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Before the rise of the first person shooter the flight simulation genre made up a healthy part of the gaming ecosystem, enjoying a popularity that lasted decades.
But in many ways the era of the flight sim ended in January 2009 when Microsoft announced the closure of the Aces Studio. After 29 years the people behind the Microsoft Flight Simulator series were out of work.
For the last five years flight sims have struggled to remain relevant, spiraling off into niche titles like the X-Plane and the DCS series that, while they push the limits of modern computing power, strain the patience of most gamers.
That’s about the change.
The flight sim genre is coming back in a big way. This year’s E3 marks an inflection point where developers, publishers and hardware manufacturers are coming together to create new kinds of flight sim experiences. It’s a confluence that will push flight sims to the forefront of gaming for the next several years.
One title that loomed large over last year’s E3 was World of Warplanes.booth featured dozens of PCs running the game and giant screens attracted crowds as people passing by watched the action in real time, a display that generated a lot of buzz for the game.
Over the next year World of Tanks and used it to establish a healthy community for Warplanes. This year and the next will be all about Warplanes’ expansion, and the current generation of consoles are a likely target. has already shown an interest in console gamers with World of Tanks: Xbox 360 Edition, and news of a console port of Warplanes can’t be too far away.has taken its massive player count from
Stepping into the ring this year is Gaijin Entertainment, who just last week launched its flight simulator, War Thunder on the PlayStation 4. The free-to-play title is a nearly direct port of the PC version, which has been in beta for the last several years. It even goes so far as to feature cross play, pitting PC players and console players against each other on even footing.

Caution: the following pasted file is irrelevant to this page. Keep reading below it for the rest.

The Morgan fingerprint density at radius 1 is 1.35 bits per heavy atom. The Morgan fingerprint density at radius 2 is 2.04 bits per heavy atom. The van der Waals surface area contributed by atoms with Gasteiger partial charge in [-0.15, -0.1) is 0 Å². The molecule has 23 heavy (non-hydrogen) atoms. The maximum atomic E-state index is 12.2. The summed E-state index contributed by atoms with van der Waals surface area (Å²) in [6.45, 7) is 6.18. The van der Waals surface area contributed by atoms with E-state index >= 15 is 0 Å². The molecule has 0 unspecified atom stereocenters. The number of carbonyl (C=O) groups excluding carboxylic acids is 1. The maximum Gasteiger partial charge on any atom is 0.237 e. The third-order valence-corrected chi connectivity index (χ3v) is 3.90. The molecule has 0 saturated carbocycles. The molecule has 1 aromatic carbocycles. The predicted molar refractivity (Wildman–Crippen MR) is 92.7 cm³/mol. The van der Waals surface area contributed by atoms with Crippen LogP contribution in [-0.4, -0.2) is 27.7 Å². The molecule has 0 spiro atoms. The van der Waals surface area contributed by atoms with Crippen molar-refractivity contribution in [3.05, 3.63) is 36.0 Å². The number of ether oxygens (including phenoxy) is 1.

One thing that makes War Thunder unique is that players duke it out in the air and on the land, with tanks, on the same maps. The game also offers three difficulty levels ranging from arcade action to full realism, which limits the player’s view to the cockpit and makes increasing demands on the virtual pilot to actually know how to fly a plane.
Gaijin’s investment in Sony’s technology is strong. The game even features head tracking, allowing players to look around their aircraft by utilizing the Playstation Camera. Expect it to show prominently during Sony’s press conference.
Frontier Developments is expected to have a big presence on the floor of E3 this year with its space combat simulation Elite: Dangerous. In stark contrast to the free-to-play titles mentioned above, Frontier is selling Elite right now as an early access game for a premium price of $150.
Two high profile flight simulators will not be shown at this year’s E3. The first, Chris Robert’s Star Citizen, has raised more than $43 million on crowd funding, proving that there is an audience willing to pay for premium content like exclusive ships. The dogfighting module has just been released last week and, after a few bugs, seems to be seeing heavy use by early access players.
IL-2 Sturmovik: Battle of Stalingrad
Also not present at this year’s conference is IL-2 Sturmovik: Battle of Stalingrad. Announced in December 2012 and being published by 1C, developer 777 Studios is already well known for hard core flight sims like Rise of Flight: The First Great Air War and Wings of Prey: WWII Air Combat. The game is already open to alpha testers and has a stated release date of September of 2014.